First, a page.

3. I’ll have to get the book, brother for you make some grand points. I sincerely concur with you also for in your article I can almost see my journey in Christ as you spell it out!. I’m 63 now and surrendered (or thought I did) at 16 years of age and it has been a wild adventure. But when I chose to let HIM by His Spirit show me who He is and let HIM transform me and not try to transform myself, my life in Christ Jesus truly took off! Great article! Been away for a couple of months so need to catch up on reading. Will be back later as I have always loved your insight! God bless, brother and many blessings on the new book!

    • Mel Wild says:

      Thank you, Roland. Your comments much appreciated. I wrote the book because my story is like so many others who have discovered something wonderful like I did. First, that the traditional approach to evangelical, performance-based Christianity is broken. But in that brokenness, God met us, and we have discovered the life of Christ in the Father’s embrace that DOES work! It’s the life He lives in us. And in that life we find increasing joy and fulfillment and rest.
      Glad you’re back in the blogosphere. 🙂 Look forward to talking to you in the future. Blessings.

  4. Cindy Powell says:

    “It’s allowing Him to help us progressively muddle through our darkness and confusion and into His glorious light already residing in us.” Sums it up perfectly (as usual). Such good stuff! I haven’t had nearly as much time to read while I’ve been away as I thought I might (which is usually the case – you’d think I’d learn!) but did a least start your book on the plane and I am enjoying it immensely. I’ll have quite a lot of time sitting in the airport on the way back in a few days so I’m hoping to read more then! Thanks as always for your encouragement and insight for the body 😃 Blessing and shalom to you!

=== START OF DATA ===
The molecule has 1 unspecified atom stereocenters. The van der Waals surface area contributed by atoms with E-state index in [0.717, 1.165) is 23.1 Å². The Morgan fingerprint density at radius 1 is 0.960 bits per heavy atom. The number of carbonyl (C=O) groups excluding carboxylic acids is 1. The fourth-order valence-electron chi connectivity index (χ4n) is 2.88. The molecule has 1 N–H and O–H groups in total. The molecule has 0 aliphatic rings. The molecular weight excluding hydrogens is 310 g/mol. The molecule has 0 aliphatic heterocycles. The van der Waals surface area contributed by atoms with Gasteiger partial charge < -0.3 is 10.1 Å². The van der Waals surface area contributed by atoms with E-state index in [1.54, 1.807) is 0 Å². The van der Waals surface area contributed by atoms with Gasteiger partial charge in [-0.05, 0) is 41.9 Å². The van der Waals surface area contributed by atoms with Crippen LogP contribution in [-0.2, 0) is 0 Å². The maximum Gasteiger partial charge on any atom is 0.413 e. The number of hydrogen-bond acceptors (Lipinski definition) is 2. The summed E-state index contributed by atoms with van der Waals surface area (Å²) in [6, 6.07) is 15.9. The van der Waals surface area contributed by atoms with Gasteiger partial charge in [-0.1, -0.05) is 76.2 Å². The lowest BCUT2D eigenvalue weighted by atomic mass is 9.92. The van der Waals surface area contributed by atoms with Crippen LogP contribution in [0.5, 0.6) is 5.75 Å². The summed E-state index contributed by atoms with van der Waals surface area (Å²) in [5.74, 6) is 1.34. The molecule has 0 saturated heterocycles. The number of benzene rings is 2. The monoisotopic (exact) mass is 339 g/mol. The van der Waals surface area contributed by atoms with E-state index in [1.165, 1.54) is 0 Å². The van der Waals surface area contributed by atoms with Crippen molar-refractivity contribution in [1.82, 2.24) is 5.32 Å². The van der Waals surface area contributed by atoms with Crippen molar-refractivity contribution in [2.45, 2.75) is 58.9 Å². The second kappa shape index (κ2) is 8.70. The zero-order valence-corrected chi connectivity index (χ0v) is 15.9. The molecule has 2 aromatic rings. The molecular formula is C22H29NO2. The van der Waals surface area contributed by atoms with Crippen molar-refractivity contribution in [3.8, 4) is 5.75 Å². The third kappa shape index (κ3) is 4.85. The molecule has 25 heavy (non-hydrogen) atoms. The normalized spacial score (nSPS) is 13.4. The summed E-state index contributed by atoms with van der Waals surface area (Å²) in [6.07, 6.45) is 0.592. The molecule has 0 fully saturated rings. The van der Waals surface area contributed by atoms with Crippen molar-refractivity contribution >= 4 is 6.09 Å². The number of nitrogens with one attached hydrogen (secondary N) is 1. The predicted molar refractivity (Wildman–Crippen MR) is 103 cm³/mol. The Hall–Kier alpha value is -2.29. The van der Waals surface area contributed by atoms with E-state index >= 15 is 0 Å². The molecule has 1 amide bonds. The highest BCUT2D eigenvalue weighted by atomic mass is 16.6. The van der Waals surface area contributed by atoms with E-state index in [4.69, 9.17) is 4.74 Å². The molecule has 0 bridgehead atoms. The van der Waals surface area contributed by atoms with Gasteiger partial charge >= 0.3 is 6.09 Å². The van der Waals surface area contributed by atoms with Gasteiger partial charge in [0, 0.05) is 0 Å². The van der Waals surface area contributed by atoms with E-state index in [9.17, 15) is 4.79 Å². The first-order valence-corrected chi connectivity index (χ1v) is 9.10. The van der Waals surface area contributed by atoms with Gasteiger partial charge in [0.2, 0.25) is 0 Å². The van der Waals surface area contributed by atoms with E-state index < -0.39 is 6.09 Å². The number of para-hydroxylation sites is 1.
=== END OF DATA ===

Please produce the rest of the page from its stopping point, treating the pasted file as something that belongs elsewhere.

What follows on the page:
• Mel Wild says:

      Reading a book when you’re in Israel? I don’t think so! So I totally understand. I hope you’re having a amazing time with many God encounters there. Blessings and shalom to you, too!

  5. dawnlizjones says:

    “The problem is, up until we start this cooperative process with God, we only really see Him (and everyone else) according to our own reflection….Even our most sincere altruistic attempts at serving and loving others will still really be about us.” I may have forgotten, but I don’t recall the last part of that quote being in the third chapter. It’s truly, truly excellent, and something my husband has touched on before. A real eye-opener.

    • Mel Wild says:

      Thanks Dawn. I don’t know if that’s exactly how it’s written in the book. I don’t remember either! This post was not a direct quote and was written before the book was released. I was only describing the chapter, so I may have added that thought here, although the same idea is in the book.